Ex-spy chief reveals messaging data that served as grounds for mass arrests was obtained extralegally

Hakan Fidan, Turkey’s former intelligence chief and current foreign minister, revealed in an interview on Monday that controversial data from the ByLock messaging app used to prosecute thousands of alleged Gülen movement members was obtained through extrajudicial methods, Turkish Minute reported.

ByLock, once widely available online, has been considered a secret tool of communication among supporters of the Gülen movement, a faith-based group outlawed by Ankara, since a coup attempt on July 15, 2016, despite the lack of any evidence that ByLock messages were related to the abortive putsch.

The Gülen movement, inspired by Turkish cleric Fethullah Gülen, is accused by the Turkish government and President Recep Tayyip Erdoğan of masterminding the failed coup and is labeled a “terrorist organization,” although the movement denies involvement in the coup attempt or any terrorist activity.

In a landmark ruling in September, the European Court of Human Rights (ECtHR) concluded that Turkey’s ByLock-related rights violations were systemic in nature.

During a live interview on Turkish broadcaster Habertürk on Monday, Fidan admitted that in early 2016 the National Intelligence Organization (MİT) acquired ByLock data without a court order, employing covert intelligence operations.

“We worked with a special unit we established in the Ankara Police Organized Crime Division to analyze the data,” Fidan said. According to Turkish law, evidence obtained in violation of the Code of Criminal Procedure (CMK) cannot be used in criminal trials. The first court order regarding ByLock data was issued on Dec. 9, 2016.

Fidan revealed that after approximately one year of analysis, the ByLock data was handed over to the Ankara Chief Public Prosecutor’s Office, indicating that the data had been processed and utilized for investigative purposes well before any judicial authorization was obtained. Fidan’s statements also suggest that MİT shared the analyzed data with the Ministry of Interior and the Ministry of Justice.

The former intelligence chief’s admission raises significant legal issues, as evidence obtained without judicial oversight is inadmissible in Turkish courts. The ECtHR has previously criticized Turkey for systemic rights violations in ByLock-related prosecutions. The ECtHR’s September 2023 ruling in the Yalçınkaya case emphasized that using ByLock alone as evidence did not constitute a reliable basis for criminal charges, urging Turkey to take remedial measures.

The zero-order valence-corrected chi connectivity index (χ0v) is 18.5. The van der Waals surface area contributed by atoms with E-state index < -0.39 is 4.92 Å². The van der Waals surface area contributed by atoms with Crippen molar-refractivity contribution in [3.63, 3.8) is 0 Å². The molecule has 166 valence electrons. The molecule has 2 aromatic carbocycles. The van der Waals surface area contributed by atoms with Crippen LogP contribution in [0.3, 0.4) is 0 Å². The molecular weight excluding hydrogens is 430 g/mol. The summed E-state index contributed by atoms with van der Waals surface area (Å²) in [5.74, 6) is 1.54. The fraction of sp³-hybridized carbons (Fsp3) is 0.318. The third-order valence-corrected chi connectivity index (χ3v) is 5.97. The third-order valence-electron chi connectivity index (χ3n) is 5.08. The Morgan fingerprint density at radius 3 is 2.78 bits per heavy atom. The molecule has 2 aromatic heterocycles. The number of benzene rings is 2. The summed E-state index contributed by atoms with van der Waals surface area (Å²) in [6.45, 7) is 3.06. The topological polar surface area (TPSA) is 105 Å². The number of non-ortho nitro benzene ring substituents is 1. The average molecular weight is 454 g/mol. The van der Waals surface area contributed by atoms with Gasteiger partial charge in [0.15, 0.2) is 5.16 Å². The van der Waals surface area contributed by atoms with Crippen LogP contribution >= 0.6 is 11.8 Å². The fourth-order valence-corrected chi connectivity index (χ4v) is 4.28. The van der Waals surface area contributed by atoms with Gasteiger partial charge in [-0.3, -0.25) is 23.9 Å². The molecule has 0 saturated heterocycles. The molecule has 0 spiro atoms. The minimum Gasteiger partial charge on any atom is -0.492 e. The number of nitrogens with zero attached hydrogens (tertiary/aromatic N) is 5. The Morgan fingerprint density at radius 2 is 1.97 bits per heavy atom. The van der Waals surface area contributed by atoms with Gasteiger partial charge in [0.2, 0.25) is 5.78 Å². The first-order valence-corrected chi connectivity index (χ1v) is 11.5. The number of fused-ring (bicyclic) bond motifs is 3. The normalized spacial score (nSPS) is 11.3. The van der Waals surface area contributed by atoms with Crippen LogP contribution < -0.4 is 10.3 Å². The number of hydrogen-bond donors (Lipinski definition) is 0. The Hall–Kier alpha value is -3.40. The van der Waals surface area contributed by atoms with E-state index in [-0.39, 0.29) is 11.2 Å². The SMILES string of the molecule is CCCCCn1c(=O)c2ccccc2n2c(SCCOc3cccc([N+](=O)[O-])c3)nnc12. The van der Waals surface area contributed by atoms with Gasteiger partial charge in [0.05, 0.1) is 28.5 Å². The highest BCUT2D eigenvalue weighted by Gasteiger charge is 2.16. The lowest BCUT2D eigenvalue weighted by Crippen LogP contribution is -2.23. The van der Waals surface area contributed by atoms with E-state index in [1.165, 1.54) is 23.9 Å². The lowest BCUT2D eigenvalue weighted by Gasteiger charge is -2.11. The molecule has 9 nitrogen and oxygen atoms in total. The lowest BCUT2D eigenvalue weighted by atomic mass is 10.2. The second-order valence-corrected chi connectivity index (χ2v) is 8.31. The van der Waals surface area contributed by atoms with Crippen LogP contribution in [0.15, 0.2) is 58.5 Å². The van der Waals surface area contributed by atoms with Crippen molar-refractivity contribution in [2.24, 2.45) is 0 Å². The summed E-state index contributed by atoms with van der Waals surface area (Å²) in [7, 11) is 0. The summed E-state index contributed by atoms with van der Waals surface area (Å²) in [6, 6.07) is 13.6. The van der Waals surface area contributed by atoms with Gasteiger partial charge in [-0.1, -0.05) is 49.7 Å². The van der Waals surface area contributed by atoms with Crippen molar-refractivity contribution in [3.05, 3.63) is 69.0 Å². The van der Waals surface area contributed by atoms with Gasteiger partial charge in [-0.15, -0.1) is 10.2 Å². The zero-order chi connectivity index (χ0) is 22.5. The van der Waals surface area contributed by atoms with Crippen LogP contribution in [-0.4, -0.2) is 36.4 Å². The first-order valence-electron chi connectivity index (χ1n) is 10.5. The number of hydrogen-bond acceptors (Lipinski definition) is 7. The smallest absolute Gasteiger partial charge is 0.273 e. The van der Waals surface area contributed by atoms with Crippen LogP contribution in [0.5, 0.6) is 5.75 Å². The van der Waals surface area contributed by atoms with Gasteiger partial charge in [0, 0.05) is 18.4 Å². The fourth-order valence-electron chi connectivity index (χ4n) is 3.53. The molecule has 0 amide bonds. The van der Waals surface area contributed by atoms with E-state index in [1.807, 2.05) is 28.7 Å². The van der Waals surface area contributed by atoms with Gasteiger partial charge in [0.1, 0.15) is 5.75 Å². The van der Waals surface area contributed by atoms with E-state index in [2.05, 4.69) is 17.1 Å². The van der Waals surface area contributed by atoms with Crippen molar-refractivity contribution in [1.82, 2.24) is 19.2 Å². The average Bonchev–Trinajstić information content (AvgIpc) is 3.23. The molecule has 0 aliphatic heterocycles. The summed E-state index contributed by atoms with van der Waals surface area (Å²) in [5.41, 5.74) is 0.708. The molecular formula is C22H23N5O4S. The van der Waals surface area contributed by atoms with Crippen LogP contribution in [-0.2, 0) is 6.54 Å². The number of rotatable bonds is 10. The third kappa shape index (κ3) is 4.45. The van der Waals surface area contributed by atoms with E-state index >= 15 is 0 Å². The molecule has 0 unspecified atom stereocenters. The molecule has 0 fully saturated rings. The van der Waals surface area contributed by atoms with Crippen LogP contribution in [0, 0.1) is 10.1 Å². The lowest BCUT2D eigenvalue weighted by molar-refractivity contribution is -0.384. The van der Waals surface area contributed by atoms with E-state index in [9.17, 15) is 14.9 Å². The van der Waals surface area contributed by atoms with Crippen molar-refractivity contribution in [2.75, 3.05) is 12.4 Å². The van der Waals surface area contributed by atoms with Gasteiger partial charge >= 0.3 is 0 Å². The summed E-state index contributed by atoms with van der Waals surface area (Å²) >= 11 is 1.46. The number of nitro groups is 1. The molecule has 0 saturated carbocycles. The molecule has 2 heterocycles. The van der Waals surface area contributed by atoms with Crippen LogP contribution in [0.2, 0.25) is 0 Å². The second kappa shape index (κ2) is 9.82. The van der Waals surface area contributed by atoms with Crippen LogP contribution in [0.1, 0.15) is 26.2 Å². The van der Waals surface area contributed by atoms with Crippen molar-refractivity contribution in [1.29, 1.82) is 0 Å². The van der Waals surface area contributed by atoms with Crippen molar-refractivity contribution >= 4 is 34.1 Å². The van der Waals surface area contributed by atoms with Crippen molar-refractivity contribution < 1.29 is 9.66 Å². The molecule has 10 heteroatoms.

Fidan’s revelations further fuel the ongoing debate about the integrity of ByLock evidence. Reports have highlighted numerous discrepancies in the ByLock data, including inconsistencies in message logs and unauthorized data recovery methods, casting doubt on the reliability of this evidence in criminal proceedings.

Human rights organizations have called for a thorough review of ByLock-related convictions. They argue that the systemic flaws in how ByLock data was collected and processed undermined the right to a fair trial.

In December Kerem Gülay, an academic at Koç University, warned that judges and prosecutors involved in ByLock prosecutions could face charges of crimes against humanity under universal jurisdiction laws if they travel abroad. “There is no statute of limitations for crimes against humanity,” Gülay said, underscoring the potential international legal ramifications for Turkish officials.

The Turkish government has been notified by the ECtHR of 1,000 applications challenging ByLock-based convictions. These cases, involving multiple plaintiffs, allege violations of ECHR principles, including the right to a fair trial and the prohibition of retroactive criminal laws.

Despite international criticism and legal challenges, Turkish authorities have continued to arrest and prosecute individuals based on ByLock usage.

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